If you want to swap tropical rainforests for rice paddies and the chance to spot elephants, Jetwing Vil Uyana in Sri Lanka’s cultural triangle is the place for you. Whether you decide on an eco-friendly garden room, a marsh room with your own private pool or a villa above the water, you’ll notice they’ve all been built around the natural environment instead of on top of it. The architecture favours wide open spaces, thatched roofing and natural materials to reduce energy requirements while their man-made lake—which uses 100% rainwater—has seen the reintroduction of a huge variety of native flora and fauna to the area. Perhaps most importantly, Jetwing Vil Uyana invests in their community, training young adults from disadvantaged local families through their Jetwing Youth Development Project.

Algonquin Eco-Lodge 

Ontario, Canada

For those of you more into the wilderness than luxury resorts, Algonquin Eco-Lodge in Ontario might just float your boat. To get to the lodge you’ll have to walk, bike or ski (depending on the season) an easy 2.3km through the beautiful Algonquin Park, so we’re not joking when we say this place is off the grid. In fact, it’s so far off the grid that they’ve had to create their own electricity from the gushing waterfall on their doorstep, but don’t let that fool you into thinking you’ll be having lukewarm showers. Their micro-hydro generator powers the only carbon neutral hot tub in Southern Ontario and there’s also a wood-fired sauna—the perfect end to a big day of hiking or cross-country skiing through the park.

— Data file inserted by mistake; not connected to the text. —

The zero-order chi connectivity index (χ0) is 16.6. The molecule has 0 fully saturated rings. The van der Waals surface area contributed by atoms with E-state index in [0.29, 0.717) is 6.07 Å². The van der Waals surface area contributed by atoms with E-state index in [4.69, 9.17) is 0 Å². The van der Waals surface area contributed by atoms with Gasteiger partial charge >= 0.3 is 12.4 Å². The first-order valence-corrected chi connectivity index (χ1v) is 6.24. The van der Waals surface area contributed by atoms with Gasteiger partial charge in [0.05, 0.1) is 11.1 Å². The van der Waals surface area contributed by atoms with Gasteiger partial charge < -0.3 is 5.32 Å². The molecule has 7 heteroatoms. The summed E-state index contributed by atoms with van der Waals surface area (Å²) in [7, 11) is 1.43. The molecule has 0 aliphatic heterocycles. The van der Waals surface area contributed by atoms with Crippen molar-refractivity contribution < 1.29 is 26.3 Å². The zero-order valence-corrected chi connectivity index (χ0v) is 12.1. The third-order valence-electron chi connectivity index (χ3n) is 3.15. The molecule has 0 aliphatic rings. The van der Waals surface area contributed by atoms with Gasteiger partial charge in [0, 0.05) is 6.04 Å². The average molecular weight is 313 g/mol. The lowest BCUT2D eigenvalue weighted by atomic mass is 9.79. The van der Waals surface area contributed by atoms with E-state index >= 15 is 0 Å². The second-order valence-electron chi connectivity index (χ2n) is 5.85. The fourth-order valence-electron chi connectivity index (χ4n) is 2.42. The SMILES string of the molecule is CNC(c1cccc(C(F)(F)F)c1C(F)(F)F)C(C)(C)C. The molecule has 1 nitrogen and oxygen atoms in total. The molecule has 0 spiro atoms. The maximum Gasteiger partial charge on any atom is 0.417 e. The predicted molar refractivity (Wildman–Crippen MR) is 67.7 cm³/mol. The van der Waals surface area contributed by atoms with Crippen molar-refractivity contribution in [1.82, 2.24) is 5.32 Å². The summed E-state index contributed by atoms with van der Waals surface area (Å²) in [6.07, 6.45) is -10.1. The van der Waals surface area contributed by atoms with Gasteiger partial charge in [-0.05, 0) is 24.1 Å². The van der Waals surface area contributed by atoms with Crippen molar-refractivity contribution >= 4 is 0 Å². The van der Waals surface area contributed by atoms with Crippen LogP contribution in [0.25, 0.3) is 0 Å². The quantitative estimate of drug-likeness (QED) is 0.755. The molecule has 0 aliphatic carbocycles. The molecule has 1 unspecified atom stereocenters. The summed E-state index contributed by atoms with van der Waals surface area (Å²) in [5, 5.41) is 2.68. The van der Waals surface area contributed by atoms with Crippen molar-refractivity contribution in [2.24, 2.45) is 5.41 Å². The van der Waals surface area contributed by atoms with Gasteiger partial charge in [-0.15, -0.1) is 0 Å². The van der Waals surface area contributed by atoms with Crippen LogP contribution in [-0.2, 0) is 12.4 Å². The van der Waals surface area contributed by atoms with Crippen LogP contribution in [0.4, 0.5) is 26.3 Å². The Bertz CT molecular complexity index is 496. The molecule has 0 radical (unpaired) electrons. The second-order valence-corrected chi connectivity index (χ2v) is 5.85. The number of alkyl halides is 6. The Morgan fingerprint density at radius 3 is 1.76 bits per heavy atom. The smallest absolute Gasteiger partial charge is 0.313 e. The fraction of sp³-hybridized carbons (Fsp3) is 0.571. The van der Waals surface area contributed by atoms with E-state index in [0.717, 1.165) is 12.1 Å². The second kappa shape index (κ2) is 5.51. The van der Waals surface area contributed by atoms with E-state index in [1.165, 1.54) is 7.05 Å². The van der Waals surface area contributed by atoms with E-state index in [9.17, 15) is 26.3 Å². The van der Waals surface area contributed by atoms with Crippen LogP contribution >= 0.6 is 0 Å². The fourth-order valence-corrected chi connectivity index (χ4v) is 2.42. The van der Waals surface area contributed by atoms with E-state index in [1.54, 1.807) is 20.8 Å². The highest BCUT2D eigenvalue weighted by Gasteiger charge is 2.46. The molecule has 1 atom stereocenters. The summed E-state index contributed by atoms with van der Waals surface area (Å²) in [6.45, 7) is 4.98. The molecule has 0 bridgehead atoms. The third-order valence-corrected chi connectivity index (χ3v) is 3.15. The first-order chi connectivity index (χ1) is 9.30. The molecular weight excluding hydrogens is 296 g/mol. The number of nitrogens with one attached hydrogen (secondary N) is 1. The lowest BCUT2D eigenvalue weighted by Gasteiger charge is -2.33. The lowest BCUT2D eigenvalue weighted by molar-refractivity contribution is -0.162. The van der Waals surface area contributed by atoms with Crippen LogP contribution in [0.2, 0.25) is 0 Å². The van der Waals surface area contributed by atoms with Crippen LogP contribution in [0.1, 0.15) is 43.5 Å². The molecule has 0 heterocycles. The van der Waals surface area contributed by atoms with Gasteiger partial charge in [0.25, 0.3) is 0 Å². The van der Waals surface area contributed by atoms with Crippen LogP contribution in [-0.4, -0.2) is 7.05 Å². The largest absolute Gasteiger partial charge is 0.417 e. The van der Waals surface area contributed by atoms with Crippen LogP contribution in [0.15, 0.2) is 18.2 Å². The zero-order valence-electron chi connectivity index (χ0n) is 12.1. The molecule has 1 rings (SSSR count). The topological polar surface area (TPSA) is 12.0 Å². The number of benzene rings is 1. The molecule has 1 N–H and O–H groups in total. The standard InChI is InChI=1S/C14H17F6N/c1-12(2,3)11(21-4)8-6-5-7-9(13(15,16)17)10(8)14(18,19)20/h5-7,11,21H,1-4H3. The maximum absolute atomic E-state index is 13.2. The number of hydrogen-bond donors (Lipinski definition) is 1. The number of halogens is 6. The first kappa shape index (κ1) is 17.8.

The Green House

Dorset, United Kingdom

A boutique hotel in southern England, you’d barely know The Green House was a sustainable haven if you weren’t paying attention, but you’d better believe it is. During a massive refurbishment back in 2010, the team made every single decision with sustainability and the environment in mind. For every piece of furniture they bought into the hotel they considered not only where it was coming from but also where it would go at the end of its life. They’ve used natural and local materials throughout the hotel and they upcycle everything from their furniture to the waste oil from the kitchen (which is made into fuel). All their suppliers are vetted against sustainability standards and they even consider the carbon footprint of each bottle of wine stocked in the bar. But what you’ll actually notice when you’re staying at the hotel is the beautiful architecture, the gorgeous rooms (fitted out with natural, local and sustainable materials of course), the proximity to the beach and forest and the amazing locally sourced food coming out of the restaurant.